"More Than A Dream", despite being all about "believing in something magical becoming real" and rhyming "dream" with "seem", is not remotely as derivative as its subject matter would suggest. It begins with some dark techno bleepery and growly noises, then breaks into minor chords and disco guitar. Then the power chords kick in and there's some excellent "ah ah ah aahh"s at the end. "Building A Wall" gives us the rare treat of Chris Lowe vocals, as Neil and Chris open track shouting "detection! detention!" at each other. It's a relentless vision of nostalgia for a lost Britain which never really existed. "I'm leaving the world, it's all wrong" ruminates Neil, only to be told off by Chris: "Who do you think you are, Captain Britain?"
"King Of Rome" features a slow timpani drum beat, melancholy trumpet and some quite gorgeous falsetto from Neil. "Pandemonium", on the other hand, is big and brash with its octave leaping synths, big brass blasts and exuberant "oooh!"s. "Is this a riot, or are you just pleased to see me?" asks Neil, brilliantly. The rogue harmonica also makes another appearance. It's a stomping ballistic tune about the ecstasy and madness of love, and they definitely don't disappoint.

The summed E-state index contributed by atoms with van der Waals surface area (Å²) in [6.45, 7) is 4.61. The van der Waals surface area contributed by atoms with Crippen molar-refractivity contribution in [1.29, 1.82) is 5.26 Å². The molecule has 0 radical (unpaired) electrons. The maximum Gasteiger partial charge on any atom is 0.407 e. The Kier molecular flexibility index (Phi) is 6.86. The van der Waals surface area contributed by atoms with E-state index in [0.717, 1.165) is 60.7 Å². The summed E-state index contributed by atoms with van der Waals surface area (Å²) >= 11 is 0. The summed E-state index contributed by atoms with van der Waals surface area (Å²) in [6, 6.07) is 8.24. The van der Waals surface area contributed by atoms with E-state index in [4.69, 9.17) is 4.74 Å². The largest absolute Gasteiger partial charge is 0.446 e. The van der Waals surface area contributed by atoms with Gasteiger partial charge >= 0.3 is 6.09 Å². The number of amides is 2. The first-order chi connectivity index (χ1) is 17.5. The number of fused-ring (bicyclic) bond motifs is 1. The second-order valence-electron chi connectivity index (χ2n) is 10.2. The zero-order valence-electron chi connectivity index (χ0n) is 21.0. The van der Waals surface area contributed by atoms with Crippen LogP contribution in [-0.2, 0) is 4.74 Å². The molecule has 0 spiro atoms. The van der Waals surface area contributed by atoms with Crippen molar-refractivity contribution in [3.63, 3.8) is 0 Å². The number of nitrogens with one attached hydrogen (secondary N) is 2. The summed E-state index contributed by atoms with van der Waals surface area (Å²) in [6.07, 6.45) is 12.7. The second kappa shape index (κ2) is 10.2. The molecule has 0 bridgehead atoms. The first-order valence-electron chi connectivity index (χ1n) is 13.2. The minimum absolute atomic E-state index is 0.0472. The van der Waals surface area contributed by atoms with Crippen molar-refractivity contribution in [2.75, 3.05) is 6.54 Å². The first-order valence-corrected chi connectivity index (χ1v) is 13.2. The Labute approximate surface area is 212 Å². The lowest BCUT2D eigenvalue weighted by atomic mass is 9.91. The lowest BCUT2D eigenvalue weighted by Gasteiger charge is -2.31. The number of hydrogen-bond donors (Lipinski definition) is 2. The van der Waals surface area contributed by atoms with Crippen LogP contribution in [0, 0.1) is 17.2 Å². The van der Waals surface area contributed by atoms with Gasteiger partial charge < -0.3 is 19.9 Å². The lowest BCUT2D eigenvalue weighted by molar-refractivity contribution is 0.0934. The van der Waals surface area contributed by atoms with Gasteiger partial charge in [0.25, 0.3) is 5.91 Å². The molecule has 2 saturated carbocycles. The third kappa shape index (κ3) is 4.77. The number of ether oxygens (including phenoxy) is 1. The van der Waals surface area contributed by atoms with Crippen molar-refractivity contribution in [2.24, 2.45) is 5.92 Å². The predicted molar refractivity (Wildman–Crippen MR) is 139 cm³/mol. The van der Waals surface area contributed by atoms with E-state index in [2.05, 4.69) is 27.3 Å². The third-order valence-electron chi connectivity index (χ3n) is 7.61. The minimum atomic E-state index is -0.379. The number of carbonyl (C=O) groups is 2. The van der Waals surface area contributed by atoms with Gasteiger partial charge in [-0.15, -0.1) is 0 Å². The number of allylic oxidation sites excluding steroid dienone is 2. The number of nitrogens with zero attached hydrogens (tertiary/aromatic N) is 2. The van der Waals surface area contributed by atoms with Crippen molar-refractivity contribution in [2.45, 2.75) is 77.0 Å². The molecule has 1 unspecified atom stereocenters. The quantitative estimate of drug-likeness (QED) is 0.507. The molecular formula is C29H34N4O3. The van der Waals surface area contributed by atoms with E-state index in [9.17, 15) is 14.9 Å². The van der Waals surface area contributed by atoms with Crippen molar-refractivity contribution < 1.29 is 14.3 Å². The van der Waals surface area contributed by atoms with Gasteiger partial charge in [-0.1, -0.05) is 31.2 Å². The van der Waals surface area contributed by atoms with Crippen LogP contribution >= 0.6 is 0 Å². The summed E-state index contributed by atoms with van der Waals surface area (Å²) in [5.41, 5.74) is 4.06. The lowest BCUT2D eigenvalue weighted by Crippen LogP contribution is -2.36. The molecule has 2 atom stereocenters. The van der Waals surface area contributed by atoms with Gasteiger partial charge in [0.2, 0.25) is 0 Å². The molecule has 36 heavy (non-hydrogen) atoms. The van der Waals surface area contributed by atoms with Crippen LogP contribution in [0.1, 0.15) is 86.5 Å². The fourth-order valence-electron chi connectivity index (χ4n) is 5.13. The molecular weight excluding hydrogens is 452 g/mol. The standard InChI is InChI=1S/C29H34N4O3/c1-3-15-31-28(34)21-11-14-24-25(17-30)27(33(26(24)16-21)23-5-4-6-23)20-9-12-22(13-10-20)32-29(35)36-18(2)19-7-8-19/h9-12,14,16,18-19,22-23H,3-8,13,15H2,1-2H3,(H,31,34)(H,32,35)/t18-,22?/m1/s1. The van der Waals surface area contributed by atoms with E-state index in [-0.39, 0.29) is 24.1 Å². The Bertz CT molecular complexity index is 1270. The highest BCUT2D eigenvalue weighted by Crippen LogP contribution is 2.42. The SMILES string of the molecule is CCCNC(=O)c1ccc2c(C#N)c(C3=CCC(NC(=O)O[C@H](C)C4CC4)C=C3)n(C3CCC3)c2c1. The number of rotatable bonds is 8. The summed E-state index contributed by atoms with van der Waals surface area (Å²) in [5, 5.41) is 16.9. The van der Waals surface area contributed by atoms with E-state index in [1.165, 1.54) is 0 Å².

"The Way It Used To Be" is a sparse, mid tempo tune. "What is left of love?" asks Neil, dejected and distant, in the simple melody of the verse, and the songs continues in this beautiful vein until it suddenly breaks into a few fierce, bitter lines and a writhing synth break. Absolutely stunning. The final song is "Legacy", with a portentous drum roll leading into a syncopated beat and declarative vocal line about getting over break-ups, almost as if in answer to the previous song. It's a calm, serene end to the album, apart from the few moments in which it morphs into a French marching band, for some reason.
As ever with the Pet Shop Boys, this is pop that engages the brain, heart and dancing feet in equal measures. But it doesn't end there! Sensible pop fans will have procured the double CD "Yes, etc". The second CD boasts another new track, "This Used To Be The Future", which revisits the joy of Neil and Chris trading vocals in a laidback tune about how the present's not all it was cracked up to be when it was the future. Then Phil Oakey gatecrashes the tune with an evil sci-fi synth and singing about suicide pacts. It's brilliant, in other words. And if that weren't enough, the bonus disc also features eminently listenable remixes of "More Than A Dream", "Pandemonium", "The Way It Used To Be", "All Over The World", "Vulnerable" and "Love Etc". At only a few quid more than the single CD, it's a bargain and a half.
To summarize: It may seem a bit premature to shout "album of the year!" in April, but it's very hard to imagine a better pop album than "Yes" coming out this year. Highly recommended to all who love brilliant tunes, intelligent lyrics, and dazzling beats. Etc.